rick_scott_web_2.jpgSARASOTA, Fla. (AP) _ In parks and in churches, at barbecues and at outdoor cafes, Rick Scott and Alex Sink campaigned on opposite coasts Sunday in an effort to win over undecided voters before Tuesday's gubernatorial election.

Scott, the 57-year-old Republican, began his day at a Baptist church in Largo, then walked around St. Petersburg's waterfront downtown, shaking hands, eating ice cream and posing for photos with pink-clad participants of a breast cancer walk.

Sink, the Democrat, courted the African-American vote in Jacksonville. Sink, the state's chief financial officer, attended services at four black churches with local Congresswoman Corrine Brown, then planned to attend an afternoon rally at a shopping center.

Sunday marked the sixth day that both candidates crisscrossed the state.

Scott, who has spent some $73 million of his own money on his campaign, rode in a luxury bus emblazoned with his slogan: "Let's Get to Work.''

The Naples businessman often campaigned from early morning until night, usually in heavily Republican areas. On Saturday, he flew to four cities and ended the day with two enthusiastic rallies: one in the Cuban enclave of Hialeah, South Florida, and another in suburban Tampa.

On Sunday, he motored down Florida's west coast. Folks there supported him heavily in the primary and turned out by the hundreds to see him in community centers and restaurants. During a GOP rally at an airplane hangar in Sarasota, Scott spoke briefly to some 1,000 people, reiterating pledges to create jobs, cut regulations on businesses and lower taxes. He briefly met up with U.S Senate candidate Marco Rubio and the two men embraced.

"We can't stop,'' said Scott. "There's not many hours left.''

George Lucas, 57, of Bradenton, said he has already voted for Scott.

"He's going to create more jobs than his opponent,'' Lucas said. "I like his integrity. He doesn't hide. He doesn't make people try to think he's something that he's not. He's a good, honest businessman.''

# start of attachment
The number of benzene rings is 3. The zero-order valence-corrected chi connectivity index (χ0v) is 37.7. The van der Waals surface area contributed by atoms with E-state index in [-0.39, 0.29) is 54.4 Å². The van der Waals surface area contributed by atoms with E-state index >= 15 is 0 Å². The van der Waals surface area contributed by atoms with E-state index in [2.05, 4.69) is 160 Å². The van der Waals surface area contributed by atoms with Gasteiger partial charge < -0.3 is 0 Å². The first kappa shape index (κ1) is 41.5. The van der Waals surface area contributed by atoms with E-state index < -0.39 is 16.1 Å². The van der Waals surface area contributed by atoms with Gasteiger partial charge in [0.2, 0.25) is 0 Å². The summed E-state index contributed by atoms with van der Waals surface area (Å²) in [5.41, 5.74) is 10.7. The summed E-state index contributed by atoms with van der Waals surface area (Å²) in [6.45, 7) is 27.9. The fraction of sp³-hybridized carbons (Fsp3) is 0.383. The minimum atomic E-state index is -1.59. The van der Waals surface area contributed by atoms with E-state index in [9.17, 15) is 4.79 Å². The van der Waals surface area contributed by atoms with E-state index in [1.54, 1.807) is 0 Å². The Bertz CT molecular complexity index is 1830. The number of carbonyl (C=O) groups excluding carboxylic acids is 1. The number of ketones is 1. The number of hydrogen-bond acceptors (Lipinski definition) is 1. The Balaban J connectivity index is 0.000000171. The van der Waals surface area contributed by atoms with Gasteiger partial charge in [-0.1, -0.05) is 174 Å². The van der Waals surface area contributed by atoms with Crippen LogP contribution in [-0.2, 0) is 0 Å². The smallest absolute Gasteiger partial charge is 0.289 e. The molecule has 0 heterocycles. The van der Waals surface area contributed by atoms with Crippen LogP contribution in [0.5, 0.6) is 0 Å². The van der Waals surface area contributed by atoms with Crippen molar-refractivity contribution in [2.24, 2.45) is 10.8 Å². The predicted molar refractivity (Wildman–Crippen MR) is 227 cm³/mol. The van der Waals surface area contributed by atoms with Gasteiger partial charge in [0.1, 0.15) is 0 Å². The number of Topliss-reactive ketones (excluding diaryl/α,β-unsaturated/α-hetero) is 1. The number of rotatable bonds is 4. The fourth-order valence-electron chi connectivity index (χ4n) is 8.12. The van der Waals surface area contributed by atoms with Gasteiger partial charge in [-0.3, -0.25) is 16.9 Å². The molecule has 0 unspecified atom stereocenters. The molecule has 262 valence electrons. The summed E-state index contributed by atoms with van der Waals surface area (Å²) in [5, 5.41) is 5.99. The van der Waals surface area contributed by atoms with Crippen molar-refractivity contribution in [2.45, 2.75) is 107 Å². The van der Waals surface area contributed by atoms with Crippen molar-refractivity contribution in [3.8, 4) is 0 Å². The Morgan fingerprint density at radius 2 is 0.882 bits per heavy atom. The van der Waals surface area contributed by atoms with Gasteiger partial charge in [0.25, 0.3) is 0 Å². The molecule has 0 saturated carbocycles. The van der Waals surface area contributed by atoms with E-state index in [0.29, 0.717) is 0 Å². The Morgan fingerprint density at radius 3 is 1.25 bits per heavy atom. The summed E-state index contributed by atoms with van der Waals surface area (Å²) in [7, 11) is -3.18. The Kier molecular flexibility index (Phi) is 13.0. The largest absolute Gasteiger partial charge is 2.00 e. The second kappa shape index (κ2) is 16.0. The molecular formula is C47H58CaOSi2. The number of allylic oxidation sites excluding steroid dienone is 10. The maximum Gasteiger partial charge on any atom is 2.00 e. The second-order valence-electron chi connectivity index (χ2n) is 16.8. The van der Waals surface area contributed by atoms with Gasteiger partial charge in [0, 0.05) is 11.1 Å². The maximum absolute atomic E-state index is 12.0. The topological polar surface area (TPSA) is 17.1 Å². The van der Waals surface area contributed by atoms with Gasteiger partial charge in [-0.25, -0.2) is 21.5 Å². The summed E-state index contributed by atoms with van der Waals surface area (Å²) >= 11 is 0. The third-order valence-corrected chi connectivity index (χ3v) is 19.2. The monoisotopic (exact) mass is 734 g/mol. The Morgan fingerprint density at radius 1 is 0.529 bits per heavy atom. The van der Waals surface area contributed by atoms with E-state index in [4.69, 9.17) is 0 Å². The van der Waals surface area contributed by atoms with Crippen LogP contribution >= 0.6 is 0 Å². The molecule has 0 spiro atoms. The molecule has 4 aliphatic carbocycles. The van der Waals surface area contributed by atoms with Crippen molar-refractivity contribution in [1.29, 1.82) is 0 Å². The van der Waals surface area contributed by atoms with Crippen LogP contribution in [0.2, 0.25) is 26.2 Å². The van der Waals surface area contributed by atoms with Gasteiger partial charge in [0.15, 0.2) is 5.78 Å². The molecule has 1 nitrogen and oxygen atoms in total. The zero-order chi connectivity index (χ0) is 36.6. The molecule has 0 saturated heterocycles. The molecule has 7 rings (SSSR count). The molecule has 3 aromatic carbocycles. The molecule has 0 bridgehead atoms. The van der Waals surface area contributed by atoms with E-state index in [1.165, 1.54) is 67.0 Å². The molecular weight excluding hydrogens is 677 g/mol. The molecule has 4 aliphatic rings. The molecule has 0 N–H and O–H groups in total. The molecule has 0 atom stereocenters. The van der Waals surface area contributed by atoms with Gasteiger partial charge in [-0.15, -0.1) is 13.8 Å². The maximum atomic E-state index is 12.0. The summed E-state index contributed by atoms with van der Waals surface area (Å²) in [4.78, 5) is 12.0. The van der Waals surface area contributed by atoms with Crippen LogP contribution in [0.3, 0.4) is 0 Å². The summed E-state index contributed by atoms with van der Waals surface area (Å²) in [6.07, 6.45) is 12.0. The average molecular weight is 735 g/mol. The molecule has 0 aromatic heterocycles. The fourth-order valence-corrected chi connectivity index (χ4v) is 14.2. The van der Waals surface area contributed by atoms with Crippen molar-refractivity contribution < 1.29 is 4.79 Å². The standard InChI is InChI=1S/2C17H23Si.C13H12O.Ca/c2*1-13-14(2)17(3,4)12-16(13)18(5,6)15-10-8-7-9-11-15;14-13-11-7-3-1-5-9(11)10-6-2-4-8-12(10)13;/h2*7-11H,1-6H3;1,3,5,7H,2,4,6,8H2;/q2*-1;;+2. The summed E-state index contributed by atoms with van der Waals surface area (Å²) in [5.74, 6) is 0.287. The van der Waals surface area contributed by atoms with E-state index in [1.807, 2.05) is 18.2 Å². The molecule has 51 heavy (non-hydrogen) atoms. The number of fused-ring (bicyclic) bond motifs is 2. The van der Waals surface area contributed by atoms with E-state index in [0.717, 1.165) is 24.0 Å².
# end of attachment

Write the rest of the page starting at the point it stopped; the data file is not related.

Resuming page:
Indeed, few voters appeared troubled by Scott's past leadership of Columbia/HCA, a hospital conglomerate that paid a record $1.7 billion fine to settle federal charges of Medicaid and Medicare fraud. Scott, the company CEO at the time, says he wasn't aware of any wrongdoing.

Meanwhile, Sink, a 62-year-old former bank president, has tried to focus on the black vote in recent days while addressing large crowds. On Saturday, she addressed 1,000 delegates at the Florida Education Association convention in Orlando, greeted fans at Florida A&M's homecoming football game in Tallahassee and ended the day at the $100-a-plate NAACP Freedom Fund annual dinner in Miami.

Sink has spent considerably less than Scott, with $11.2 million raised.

Asked Saturday how she feels about the latest financial reports showing Scott's spending so far, Sink remained upbeat.

"All I can say is he's spent an enormous amount of his own money to get to the governor's office and I believe my grass roots is going to beat his money,'' she said.

On Sunday, Sink showed up a barbecue and rally at Brown's headquarters in a predominantly black section of Jacksonville's north side. Around 150 people milled around and sat at tables eating while a TV was tuned to a Jacksonville Jaguars game.

Sink was introduced by Brown and Sen. Bill Nelson. Before she spoke she jumped into a line dance some women were doing to the Akon song “Dangerous.''

Paulette Mitchell, a social worker who lives in Jacksonville, said she hoped voters would elect Florida's first female governor. "I've researched her background, and I like the knowledge she has as CEO will make her a good governor,'' Mitchell said.

Sink urged voters to get to the polls, saying “it's a neck-and-neck race.''

Still, both candidates had to fight the perception of some voters that the contest has been marred by negative attacks.

Donna Briody of St. Petersburg was eating brunch at an outdoor cafe when Scott walked by.

"I don't want to shake his hand …,'' said Briody, 60. "I'm pretty unhappy with everyone right now, all the candidates in general. They're too busy spending their time and money on condemning each other.''